Let’s learn from oth­ers’ ex­pe­ri­ences

Cecil Whig - - OPINION -


In a re­cent Ce­cil Whig ar­ti­cle re­gard­ing the pro­posed chicken “farm,” of course Mary­land Agri­cul­ture Sec­re­tary Joe Barten­felder would be for the en­ter­prise. Agri­cul­ture is his liveli­hood. How­ever, I doubt very much that he would ap­pre­ci­ate a neigh­bor of his build­ing four huge chicken barns in his back­yard!

Ac­cord­ing to the pa­per, the chick­ens have an eight-week life cy­cle, seven of which would be spent in the barns here in Zion. That amounts to over a mil­lion chick­ens a year be­ing raised on that prop­erty. I don’t care how improved tech­nol­ogy is to­day — that is a lot of chicken waste to deal with. Of­fi­cials say that be­cause the waste is dry, it does not smell. What hap­pens when it is spread on the fields and gets rained on?

Charles Hayes, man­ager of the Ce­cil Soil Con­ser­va­tion District, says that the busi­ness falls into the def­i­ni­tion of a fam­ily farm and not a fac­tory farm be­cause the fam­ily will live and work on the prop­erty and the chick­ens won’t be slaugh­tered there. As a neigh­bor, I don’t re­ally care about the dif­fer­ence in the def­i­ni­tion be­tween fam­ily and fac­tory farms — just the vast size of the op­er­a­tion makes it un­de­sir­able!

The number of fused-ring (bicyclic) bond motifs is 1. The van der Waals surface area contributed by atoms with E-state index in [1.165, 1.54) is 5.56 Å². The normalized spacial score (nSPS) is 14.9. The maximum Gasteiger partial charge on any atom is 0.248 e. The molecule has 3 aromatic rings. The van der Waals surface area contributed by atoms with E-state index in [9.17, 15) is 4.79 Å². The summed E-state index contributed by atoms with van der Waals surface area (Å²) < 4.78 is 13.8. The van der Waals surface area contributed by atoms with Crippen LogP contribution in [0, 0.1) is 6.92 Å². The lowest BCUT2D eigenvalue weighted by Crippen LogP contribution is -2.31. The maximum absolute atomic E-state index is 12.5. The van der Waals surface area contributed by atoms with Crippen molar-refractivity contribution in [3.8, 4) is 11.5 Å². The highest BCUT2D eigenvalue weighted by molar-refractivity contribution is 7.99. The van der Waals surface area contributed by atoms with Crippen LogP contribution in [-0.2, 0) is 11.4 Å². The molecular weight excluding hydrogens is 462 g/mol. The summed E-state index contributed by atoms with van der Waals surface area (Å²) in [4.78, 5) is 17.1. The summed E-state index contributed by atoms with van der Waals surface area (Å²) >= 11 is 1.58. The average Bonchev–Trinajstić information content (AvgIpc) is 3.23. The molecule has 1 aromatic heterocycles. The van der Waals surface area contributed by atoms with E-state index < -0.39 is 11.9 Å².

It is des­tined to change the qual­ity of life for the sur­round­ing com­mu­nity, and not for the bet­ter! Mr. Barten­felder’s and Mr. Hayes’ homes are not be­ing de­val­ued; their health and the health of their fam­i­lies are not be­ing threat­ened; their wells are not in dan­ger of be­ing con­tam­i­nated; and they aren’t the ones who will be deal­ing with the smells or any of the prob­lems.

Per­due of­fi­cials have said that they are look­ing to have 180 new chicken houses to raise their or­ganic chick­ens. Half of these will be old barns that would be retro­fit­ted to suit their needs while the rest of the barns would be new con­struc­tion. An uniden­ti­fied county farmer wants to do a six-house project while an­other one is wait­ing to start the per­mit­ting process. The Zion chicken houses are just the be­gin­ning!

Doc­u­men­ta­tion from com­mu­ni­ties near other long­stand­ing chicken farms shows the neg­a­tive ef­fects to the sur­round­ing com­mu­nity. Let’s learn from their ex­pe­ri­ences. We don’t want to be­come a statis­tic. We don’t want a huge chicken “farm” in our neigh­bor­hood!

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